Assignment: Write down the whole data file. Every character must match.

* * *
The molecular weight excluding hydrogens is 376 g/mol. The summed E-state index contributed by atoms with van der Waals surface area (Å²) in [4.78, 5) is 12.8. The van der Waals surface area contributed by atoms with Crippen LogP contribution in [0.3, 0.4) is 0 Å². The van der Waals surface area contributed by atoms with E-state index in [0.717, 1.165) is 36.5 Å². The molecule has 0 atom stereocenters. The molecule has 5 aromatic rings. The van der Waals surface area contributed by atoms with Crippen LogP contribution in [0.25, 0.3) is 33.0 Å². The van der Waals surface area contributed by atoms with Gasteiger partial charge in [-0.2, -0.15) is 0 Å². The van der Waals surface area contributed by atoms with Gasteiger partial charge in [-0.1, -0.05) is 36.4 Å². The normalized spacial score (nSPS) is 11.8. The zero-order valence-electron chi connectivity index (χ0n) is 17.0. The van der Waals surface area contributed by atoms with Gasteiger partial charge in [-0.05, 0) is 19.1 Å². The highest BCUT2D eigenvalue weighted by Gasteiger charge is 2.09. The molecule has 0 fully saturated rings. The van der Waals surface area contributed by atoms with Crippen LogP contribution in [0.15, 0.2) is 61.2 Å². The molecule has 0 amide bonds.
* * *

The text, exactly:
The molecular weight excluding hydrogens is 376 g/mol. The summed E-state index contributed by atoms with van der Waals surface area (Å²) in [4.78, 5) is 12.8. The van der Waals surface area contributed by atoms with Crippen LogP contribution in [0.3, 0.4) is 0 Å². The van der Waals surface area contributed by atoms with E-state index in [0.717, 1.165) is 36.5 Å². The molecule has 0 atom stereocenters. The molecule has 5 aromatic rings. The van der Waals surface area contributed by atoms with Crippen LogP contribution in [0.25, 0.3) is 33.0 Å². The van der Waals surface area contributed by atoms with Gasteiger partial charge in [-0.2, -0.15) is 0 Å². The van der Waals surface area contributed by atoms with Gasteiger partial charge in [-0.1, -0.05) is 36.4 Å². The normalized spacial score (nSPS) is 11.8. The zero-order valence-electron chi connectivity index (χ0n) is 17.0. The van der Waals surface area contributed by atoms with Gasteiger partial charge in [-0.05, 0) is 19.1 Å². The highest BCUT2D eigenvalue weighted by Gasteiger charge is 2.09. The molecule has 0 fully saturated rings. The van der Waals surface area contributed by atoms with Crippen LogP contribution in [0.15, 0.2) is 61.2 Å². The molecule has 0 amide bonds.